4. It seems like you could design a website a million different ways. How do you use these sessions for guidance?
Sunjay: We’re often using best practices as a baseline, either things that are generally accepted to be good for the experience, or are set by accessibility guidelines and the like. User testing sessions tend to prove that out and help us make a stronger case for designing a certain way.
Hilary: Sometimes we’ll bring different devices into the testing room, so we’re not just using a desktop or laptop computer. Especially with mobile, we’ll discover something new about user behavior, particularly if we’re testing with people in a specific market or audience who do the majority of their web browsing on their phones. For example, China is a really mobile-driven marketplace, where people are more likely to transact on a portable device vs a personal computer.
5. What are some of the places you’ve gone to conduct studies?
Sunjay: I went to Dubai recently to test a client’s native app. They also test in the United States. Every year there are sessions across the U.S, notably some locations we test in are Memphis, Boston and New York.
Hilary: I went to Geneva a few years ago to observe sessions being run by a client. We’ve also sent people to Tokyo, Sao Paulo, Hong Kong, Amsterdam, and Mexico City, to name a few more.
6. That’s pretty outstanding. But, why travel to so many places?
Hilary: Many of our clients have products used around the world, so it’s important to make sure our work will resonate in different markets.
Sunjay: Sometimes, the time difference even works in our favor. We might see something in a session, and pass notes back to the Tank team in Boston, who have time to make changes to the prototype in time for the next day’s session.
Hilary: Our work is often translated, so it can be invaluable to test with native speakers to make sure it makes sense, either comprehensively or culturally. For example, for one user test we asked users to enter their address. We found that their responses varied widely depending on where in the world they are. It’s a real design challenge, but testing can show us how to make something like an address form more universally usable.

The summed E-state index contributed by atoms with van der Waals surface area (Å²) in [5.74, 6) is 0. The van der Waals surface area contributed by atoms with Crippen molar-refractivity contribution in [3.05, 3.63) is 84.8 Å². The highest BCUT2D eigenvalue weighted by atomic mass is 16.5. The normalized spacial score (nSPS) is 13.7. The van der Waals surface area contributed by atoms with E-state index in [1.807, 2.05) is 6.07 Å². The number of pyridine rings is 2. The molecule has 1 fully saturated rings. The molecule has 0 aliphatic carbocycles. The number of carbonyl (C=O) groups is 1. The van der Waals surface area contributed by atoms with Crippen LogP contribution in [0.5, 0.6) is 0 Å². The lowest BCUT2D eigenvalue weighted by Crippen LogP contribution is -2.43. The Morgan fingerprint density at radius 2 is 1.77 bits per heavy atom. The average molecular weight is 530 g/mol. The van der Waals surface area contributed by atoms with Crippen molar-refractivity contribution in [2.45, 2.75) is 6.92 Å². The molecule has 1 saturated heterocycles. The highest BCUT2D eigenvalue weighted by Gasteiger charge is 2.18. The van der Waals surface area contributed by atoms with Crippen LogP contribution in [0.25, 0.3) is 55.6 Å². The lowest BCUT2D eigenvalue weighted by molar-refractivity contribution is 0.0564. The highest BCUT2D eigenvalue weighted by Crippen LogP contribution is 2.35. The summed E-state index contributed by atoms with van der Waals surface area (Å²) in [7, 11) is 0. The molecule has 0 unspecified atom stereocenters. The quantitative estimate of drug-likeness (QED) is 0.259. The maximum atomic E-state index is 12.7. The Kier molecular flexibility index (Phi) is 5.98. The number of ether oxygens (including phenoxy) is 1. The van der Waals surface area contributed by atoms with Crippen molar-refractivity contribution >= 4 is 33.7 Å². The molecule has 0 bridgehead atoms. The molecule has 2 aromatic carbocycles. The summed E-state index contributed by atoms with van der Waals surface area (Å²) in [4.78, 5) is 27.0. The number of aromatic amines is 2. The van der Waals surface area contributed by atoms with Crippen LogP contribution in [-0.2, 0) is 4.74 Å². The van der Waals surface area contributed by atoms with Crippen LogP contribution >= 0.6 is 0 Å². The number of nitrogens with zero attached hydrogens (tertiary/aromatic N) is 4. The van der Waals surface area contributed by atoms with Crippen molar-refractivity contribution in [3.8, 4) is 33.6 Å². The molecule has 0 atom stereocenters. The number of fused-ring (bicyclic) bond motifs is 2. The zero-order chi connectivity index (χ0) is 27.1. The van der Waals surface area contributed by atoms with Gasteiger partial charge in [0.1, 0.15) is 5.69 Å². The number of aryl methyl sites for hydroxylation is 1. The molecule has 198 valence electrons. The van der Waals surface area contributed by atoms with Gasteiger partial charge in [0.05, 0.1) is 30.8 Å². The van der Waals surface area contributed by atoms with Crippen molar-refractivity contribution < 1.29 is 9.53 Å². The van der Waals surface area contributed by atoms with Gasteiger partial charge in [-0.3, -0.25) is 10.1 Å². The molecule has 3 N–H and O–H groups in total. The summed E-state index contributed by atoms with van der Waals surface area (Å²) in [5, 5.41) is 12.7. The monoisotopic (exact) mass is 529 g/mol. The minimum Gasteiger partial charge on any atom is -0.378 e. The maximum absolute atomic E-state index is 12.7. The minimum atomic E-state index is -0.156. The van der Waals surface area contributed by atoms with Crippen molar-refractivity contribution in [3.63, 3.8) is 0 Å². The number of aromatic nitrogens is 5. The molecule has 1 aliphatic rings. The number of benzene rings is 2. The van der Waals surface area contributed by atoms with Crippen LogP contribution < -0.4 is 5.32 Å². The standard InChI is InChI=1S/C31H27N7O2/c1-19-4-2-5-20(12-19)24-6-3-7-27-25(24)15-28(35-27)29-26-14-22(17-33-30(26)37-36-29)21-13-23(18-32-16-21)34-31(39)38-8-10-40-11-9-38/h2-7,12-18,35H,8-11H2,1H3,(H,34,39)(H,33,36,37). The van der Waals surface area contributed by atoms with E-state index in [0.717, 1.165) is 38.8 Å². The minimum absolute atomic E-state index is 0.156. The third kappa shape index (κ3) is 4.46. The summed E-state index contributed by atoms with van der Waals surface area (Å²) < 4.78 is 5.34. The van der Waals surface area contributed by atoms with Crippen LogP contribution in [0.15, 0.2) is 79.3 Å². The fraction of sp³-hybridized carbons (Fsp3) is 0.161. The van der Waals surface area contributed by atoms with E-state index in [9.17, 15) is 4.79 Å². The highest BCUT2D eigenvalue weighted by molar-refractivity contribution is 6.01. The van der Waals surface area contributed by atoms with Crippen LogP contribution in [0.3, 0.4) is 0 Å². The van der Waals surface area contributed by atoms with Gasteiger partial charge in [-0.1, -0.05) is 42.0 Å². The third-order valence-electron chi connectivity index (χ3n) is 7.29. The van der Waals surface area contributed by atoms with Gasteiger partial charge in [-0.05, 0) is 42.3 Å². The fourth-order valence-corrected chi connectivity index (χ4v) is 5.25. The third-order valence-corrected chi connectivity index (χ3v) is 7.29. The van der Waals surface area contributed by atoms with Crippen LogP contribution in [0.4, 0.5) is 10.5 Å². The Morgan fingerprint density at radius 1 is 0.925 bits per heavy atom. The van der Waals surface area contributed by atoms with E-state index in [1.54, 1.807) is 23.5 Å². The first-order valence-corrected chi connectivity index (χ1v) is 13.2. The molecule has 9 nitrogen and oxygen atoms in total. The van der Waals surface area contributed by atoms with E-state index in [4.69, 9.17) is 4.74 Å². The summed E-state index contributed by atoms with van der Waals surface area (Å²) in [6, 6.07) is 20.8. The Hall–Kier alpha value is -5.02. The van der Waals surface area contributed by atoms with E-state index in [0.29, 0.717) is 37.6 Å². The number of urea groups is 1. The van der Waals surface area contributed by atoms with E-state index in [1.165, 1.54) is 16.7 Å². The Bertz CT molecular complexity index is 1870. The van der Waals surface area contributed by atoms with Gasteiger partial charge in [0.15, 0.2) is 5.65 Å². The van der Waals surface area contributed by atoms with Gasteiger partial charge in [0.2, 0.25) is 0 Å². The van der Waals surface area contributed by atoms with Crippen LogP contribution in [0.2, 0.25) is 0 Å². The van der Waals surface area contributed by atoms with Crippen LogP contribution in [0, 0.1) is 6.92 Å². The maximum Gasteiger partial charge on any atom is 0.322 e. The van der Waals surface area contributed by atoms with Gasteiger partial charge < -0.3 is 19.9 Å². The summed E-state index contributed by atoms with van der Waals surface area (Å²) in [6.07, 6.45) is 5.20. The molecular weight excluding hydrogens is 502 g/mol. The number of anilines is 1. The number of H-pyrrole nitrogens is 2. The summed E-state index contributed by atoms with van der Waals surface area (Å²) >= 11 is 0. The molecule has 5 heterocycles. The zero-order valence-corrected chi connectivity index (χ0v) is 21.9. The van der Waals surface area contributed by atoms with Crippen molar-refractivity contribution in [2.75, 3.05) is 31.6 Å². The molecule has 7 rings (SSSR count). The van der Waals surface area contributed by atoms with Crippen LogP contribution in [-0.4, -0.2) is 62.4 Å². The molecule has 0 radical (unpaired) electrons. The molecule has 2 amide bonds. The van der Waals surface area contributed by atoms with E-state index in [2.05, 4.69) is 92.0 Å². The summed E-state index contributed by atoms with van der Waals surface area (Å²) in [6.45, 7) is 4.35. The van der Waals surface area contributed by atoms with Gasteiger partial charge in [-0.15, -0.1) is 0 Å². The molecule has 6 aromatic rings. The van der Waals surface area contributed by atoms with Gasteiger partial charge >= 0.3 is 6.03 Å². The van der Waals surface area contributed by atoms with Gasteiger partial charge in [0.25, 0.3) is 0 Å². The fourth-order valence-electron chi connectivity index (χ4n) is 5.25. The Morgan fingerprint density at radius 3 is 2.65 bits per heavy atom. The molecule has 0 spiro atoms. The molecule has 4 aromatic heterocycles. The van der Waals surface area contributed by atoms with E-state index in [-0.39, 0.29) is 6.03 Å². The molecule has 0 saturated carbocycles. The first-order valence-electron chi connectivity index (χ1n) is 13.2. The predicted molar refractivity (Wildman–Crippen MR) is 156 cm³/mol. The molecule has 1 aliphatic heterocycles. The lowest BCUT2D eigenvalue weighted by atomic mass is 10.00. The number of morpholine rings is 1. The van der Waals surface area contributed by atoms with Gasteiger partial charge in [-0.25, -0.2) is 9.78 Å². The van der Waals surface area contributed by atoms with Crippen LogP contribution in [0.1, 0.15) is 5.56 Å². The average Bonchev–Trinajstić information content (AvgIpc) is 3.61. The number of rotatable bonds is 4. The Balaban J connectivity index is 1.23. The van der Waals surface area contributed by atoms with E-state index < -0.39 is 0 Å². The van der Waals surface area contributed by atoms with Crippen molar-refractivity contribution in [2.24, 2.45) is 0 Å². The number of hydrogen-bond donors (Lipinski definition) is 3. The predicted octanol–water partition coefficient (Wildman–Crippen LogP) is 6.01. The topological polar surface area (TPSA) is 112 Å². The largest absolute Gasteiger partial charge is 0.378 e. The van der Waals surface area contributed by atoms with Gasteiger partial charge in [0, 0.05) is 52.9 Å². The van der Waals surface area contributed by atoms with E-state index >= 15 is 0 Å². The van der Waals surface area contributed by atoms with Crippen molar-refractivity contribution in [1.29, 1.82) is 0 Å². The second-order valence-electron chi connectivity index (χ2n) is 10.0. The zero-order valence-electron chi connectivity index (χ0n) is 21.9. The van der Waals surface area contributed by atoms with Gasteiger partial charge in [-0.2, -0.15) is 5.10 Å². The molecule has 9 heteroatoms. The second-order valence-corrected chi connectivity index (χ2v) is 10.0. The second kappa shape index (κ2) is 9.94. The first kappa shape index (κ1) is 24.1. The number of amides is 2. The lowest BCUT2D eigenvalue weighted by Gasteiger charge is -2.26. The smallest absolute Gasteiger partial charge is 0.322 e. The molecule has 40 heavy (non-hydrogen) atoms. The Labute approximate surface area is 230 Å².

7. Have you noticed any patterns emerge from one locale vs. another?
Hilary: We definitely learn specifics about tactical things like language, and that’s invaluable for validating the quality of our translations. But on the whole, people are similar no matter where they are. If something isn’t usable, the same patterns will emerge.
Sunjay: It might depend more on someone’s personality. If they’re the type of person who likes to offer their unsolicited opinion and provide us a new insight, it probably doesn’t matter where they’re from.
8. Sounds like usability is universal. Is it a small world after all?
Hilary: Well, yes in terms of the fact that people are people, and they typically respond better to best practices. But, not all solutions are universal, and there’s no replacement for sitting right next to someone and seeing and hearing how they would use something. We learn so much from allowing someone else to interact with our work.
Sunjay: Plus, I like flying business class.